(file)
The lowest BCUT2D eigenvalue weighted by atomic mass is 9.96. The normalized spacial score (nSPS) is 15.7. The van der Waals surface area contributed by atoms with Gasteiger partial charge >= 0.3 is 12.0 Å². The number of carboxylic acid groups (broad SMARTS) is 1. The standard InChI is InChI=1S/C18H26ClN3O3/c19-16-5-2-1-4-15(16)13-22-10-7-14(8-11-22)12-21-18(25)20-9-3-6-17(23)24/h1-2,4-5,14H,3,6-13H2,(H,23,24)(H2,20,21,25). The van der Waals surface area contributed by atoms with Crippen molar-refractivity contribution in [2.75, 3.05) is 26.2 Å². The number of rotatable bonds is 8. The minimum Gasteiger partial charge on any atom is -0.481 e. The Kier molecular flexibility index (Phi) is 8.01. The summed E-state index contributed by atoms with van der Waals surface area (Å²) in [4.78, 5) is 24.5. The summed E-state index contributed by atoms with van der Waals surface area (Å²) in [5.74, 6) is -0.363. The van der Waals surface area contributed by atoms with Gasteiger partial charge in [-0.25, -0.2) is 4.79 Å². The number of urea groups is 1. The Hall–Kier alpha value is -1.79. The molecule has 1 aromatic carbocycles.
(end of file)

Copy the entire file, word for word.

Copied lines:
The lowest BCUT2D eigenvalue weighted by atomic mass is 9.96. The normalized spacial score (nSPS) is 15.7. The van der Waals surface area contributed by atoms with Gasteiger partial charge >= 0.3 is 12.0 Å². The number of carboxylic acid groups (broad SMARTS) is 1. The standard InChI is InChI=1S/C18H26ClN3O3/c19-16-5-2-1-4-15(16)13-22-10-7-14(8-11-22)12-21-18(25)20-9-3-6-17(23)24/h1-2,4-5,14H,3,6-13H2,(H,23,24)(H2,20,21,25). The van der Waals surface area contributed by atoms with Crippen molar-refractivity contribution in [2.75, 3.05) is 26.2 Å². The number of rotatable bonds is 8. The minimum Gasteiger partial charge on any atom is -0.481 e. The Kier molecular flexibility index (Phi) is 8.01. The summed E-state index contributed by atoms with van der Waals surface area (Å²) in [4.78, 5) is 24.5. The summed E-state index contributed by atoms with van der Waals surface area (Å²) in [5.74, 6) is -0.363. The van der Waals surface area contributed by atoms with Gasteiger partial charge in [-0.25, -0.2) is 4.79 Å². The number of urea groups is 1. The Hall–Kier alpha value is -1.79. The molecule has 1 aromatic carbocycles.